Favorite Ethnic Dishes from Students’ Diverse Backgrounds

Students explain traditional meals, widely-use ingredients


Melanie Sun

Melanie Sun ’21 makes Ha Cao, which is similar to shrimp dumplings.

Nya Manneh, Staff Writer

With countless ethnicities and backgrounds represented in the Blake School, it’s nice to know more about them. Specifically, from Asia, some Blake Students represent nations such as the Philippines, China, Japan, India, Thailand, Cambodia, Nepal, Pakistan, Laos, and many others. Favorite Asian foods range from eggrolls to fried rice, to cauliflower kung pao, pho, pancit, or adobo.

In Cambodia, the cuisine has a long history and a varied range of influences. One popular dish is Amok, which is similar to other dishes in the surrounding parts of Asia, but the use of slok ngor, a local herb that gives a subtle, bitter flavor, makes it unique. Made of coconut milk and kroeung curry, the dish was traditionally made with either fish or snails, but now there are chicken and vegetarian versions. At higher-end restaurants, it is steamed with egg in a banana leaf for a mousse-like texture, while more homestyle places serve a boiled version that is more like soupy fish curry. While amok is sometimes called the country’s national dish, samlor korkor is most likely the true national dish of Cambodia. It has been eaten for hundreds of years and today can be found in restaurants, roadside stands, and family homes alike. This soup can be easily altered to whatever is in season and often includes more than a dozen vegetables. It is made with almost any type of meat, but most commonly from catfish and pork belly. The soup always includes prahok, a type of fermented fish, and kroeung, a curry paste, and is thickened with toasted ground rice. For less complex dishes, Blake alum Sara Gregor ‘19 says that her grandma loves to make her family eggrolls, fried rice, pho, and numerous Cambodian curries when they all get together that allows her to relate more to her Cambodian heritage.

Meanwhile, Filipino food culture is often overshadowed by Thailand and Vietnam. However, the Philippines has a large variety of dishes to please one’s appetite, ranging from adobo (chicken or pork marinated in adobo sauce) to the somewhat controversial balut (a boiled duck egg with the embryo inside). One Filipino dish is lechon, broadly referring to a young pig that has been seasoned, skewered on a bamboo pole, and roasted whole over charcoal, often found on the island of Cebu. Just as there are many ways to prepare pork, there are plenty of ways to prepare and serve lechon after it has finished roasting. It can be eaten right off of the carcass with a side of sinangag (garlic fried rice) or the leftovers can be added to paksiw na lechon. For Audrey Ronan ‘21, one popular dish made in her household is paksiw, which is fish cooked in vinegar and garlic. For her though, she can’t eat it without vinegar. “Vinegar, vinegar, and more vinegar. As a marinade, dipping sauce, you name it. At any Asian market, you’ll find at least an aisle side full of different types of vinegar. We like our options.” When asked about the odd delicacy of balut, she says, “it’s just another way to prepare eggs, and it’s just as nutritious. It’s kinda like asking “why are scrambled eggs so popular in America?” I don’t know, it just tastes good, and eggs are very accessible in the Philippines so it happens to be popular.”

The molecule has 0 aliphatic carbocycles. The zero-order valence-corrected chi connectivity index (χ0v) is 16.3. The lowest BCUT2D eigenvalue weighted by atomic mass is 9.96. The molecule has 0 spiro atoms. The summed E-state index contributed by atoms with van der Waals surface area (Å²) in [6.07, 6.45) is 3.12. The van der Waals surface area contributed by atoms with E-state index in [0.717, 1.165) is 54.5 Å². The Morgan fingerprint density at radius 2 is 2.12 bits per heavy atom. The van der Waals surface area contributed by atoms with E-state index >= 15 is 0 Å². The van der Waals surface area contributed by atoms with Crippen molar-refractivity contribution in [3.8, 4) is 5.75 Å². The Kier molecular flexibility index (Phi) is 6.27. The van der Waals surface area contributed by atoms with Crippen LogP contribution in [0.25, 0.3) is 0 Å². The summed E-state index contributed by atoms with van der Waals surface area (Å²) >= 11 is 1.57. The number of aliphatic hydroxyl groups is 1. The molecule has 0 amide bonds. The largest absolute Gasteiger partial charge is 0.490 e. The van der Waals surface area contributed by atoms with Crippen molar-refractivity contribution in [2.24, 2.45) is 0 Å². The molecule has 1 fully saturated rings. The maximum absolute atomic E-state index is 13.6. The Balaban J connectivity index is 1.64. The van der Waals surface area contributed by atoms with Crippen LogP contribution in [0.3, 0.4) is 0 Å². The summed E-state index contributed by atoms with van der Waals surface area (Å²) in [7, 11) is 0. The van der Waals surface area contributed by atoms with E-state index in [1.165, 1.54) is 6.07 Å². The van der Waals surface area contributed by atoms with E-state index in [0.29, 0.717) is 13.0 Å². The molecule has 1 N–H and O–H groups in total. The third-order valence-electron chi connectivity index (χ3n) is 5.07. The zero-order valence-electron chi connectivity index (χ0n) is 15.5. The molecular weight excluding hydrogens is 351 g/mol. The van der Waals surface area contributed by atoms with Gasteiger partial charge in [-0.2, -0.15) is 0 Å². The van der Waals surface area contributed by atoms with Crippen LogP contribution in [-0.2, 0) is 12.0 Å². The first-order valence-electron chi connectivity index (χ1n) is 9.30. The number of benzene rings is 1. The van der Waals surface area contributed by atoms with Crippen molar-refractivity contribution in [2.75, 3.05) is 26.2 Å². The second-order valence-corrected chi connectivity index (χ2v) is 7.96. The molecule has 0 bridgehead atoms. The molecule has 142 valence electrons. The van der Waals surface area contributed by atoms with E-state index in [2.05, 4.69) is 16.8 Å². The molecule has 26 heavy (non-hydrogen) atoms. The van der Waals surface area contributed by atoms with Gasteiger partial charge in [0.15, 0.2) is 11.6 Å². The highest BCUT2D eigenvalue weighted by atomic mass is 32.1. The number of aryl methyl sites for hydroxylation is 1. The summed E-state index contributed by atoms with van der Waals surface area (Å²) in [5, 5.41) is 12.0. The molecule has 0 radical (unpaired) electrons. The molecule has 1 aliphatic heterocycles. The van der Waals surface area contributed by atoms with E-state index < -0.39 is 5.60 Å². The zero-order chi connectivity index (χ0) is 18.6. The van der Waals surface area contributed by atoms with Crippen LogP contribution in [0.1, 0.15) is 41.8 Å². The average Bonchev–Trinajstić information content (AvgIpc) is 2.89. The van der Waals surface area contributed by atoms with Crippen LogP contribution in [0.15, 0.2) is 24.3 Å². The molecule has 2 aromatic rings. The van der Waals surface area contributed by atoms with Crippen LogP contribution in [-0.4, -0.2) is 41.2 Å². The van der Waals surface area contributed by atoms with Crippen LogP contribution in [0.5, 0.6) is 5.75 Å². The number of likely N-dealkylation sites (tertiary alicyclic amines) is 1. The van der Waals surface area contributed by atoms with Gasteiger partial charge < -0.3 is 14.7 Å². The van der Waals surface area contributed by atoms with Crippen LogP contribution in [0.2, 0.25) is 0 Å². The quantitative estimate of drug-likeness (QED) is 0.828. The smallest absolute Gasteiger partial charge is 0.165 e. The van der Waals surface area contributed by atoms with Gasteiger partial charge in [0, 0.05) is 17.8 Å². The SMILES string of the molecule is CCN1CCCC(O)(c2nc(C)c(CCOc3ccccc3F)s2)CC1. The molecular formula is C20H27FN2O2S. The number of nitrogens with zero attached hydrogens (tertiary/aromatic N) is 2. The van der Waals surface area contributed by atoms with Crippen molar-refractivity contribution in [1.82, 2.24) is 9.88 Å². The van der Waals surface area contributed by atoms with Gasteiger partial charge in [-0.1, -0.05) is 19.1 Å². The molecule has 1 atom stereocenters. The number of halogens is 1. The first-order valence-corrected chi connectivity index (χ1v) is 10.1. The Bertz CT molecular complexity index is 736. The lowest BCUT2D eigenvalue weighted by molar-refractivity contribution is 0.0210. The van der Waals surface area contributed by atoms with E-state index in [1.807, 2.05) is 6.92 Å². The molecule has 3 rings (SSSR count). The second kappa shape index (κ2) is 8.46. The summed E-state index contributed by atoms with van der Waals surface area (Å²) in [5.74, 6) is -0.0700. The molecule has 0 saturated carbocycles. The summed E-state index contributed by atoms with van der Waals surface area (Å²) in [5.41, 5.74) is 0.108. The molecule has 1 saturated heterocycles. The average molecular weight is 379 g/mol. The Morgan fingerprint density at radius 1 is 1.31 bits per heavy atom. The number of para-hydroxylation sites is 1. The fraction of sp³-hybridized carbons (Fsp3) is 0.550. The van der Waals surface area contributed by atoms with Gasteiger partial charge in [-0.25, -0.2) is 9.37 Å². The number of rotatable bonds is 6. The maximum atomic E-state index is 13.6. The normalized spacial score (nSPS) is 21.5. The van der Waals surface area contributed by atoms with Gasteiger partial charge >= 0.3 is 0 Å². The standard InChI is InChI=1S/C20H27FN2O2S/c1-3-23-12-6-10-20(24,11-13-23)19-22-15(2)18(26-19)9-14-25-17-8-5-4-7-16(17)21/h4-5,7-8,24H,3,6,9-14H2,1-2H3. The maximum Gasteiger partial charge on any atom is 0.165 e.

These are only 2 of # nations represented here at Blake. For Amanda Lee Molina ‘21, her favorite Chinese dish is cauliflower kung pao, as a vegetarian alternative to a meaty dish. Amanda eats her food with lots of rice while Melanie Sun ‘21 says that Chinese soy sauce is the way to go. Surina Arora ‘21 enjoys Indian food every night, with an assortment of bread, rice, or vegetables as a side, and Kalissa Fruetel ‘21 enjoys Nepali cabbage, onion, ginger, garlic, cilantro and spiced momos at the Himalayan in Minneapolis while Mabel Chovan-Aziz ‘21 loves Pakistani biryani, a meaty dish with saffron rice that reminds her of her grandparents and family. Nadia Lee ‘20 loves making pho, a popular Hmong dish of rice noodles usually made with beef broth, cilantro, and mint that’s suitable for anyone’s taste, Maya Dieterle ‘21 eats pork Katsudon regularly, and Neen Jaiarj ‘21 has trained herself to love Thailand’s spicy stir-fried basil with ground pork and rice. Overall, Asian countries such as these should be recognized for more than just because the food is good. There’s so much more to Asian cuisine than just ramen and sushi, and just like with less popular Asian regions, a lot about a person or a culture can be overlooked.